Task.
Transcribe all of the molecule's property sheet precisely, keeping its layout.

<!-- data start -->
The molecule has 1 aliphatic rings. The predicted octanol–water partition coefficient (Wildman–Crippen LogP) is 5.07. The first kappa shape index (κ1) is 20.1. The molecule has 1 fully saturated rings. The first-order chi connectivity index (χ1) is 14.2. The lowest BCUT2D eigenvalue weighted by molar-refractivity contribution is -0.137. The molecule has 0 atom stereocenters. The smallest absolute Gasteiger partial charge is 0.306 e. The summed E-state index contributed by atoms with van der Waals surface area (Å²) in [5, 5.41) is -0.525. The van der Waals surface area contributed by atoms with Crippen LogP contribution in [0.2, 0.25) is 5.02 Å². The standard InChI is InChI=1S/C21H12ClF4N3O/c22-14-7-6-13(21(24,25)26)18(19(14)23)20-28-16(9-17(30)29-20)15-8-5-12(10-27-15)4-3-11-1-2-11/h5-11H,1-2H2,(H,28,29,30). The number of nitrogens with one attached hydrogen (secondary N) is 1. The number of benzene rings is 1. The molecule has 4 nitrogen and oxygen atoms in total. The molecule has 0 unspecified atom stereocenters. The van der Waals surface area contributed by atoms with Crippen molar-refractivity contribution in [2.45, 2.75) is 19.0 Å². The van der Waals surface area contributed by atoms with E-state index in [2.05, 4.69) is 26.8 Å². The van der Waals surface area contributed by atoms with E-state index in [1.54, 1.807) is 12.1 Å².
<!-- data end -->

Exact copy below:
The molecule has 1 aliphatic rings. The predicted octanol–water partition coefficient (Wildman–Crippen LogP) is 5.07. The first kappa shape index (κ1) is 20.1. The molecule has 1 fully saturated rings. The first-order chi connectivity index (χ1) is 14.2. The lowest BCUT2D eigenvalue weighted by molar-refractivity contribution is -0.137. The molecule has 0 atom stereocenters. The smallest absolute Gasteiger partial charge is 0.306 e. The summed E-state index contributed by atoms with van der Waals surface area (Å²) in [5, 5.41) is -0.525. The van der Waals surface area contributed by atoms with Crippen LogP contribution in [0.2, 0.25) is 5.02 Å². The standard InChI is InChI=1S/C21H12ClF4N3O/c22-14-7-6-13(21(24,25)26)18(19(14)23)20-28-16(9-17(30)29-20)15-8-5-12(10-27-15)4-3-11-1-2-11/h5-11H,1-2H2,(H,28,29,30). The number of nitrogens with one attached hydrogen (secondary N) is 1. The number of benzene rings is 1. The molecule has 4 nitrogen and oxygen atoms in total. The molecule has 0 unspecified atom stereocenters. The van der Waals surface area contributed by atoms with Crippen molar-refractivity contribution in [2.45, 2.75) is 19.0 Å². The van der Waals surface area contributed by atoms with E-state index in [2.05, 4.69) is 26.8 Å². The van der Waals surface area contributed by atoms with E-state index in [1.54, 1.807) is 12.1 Å².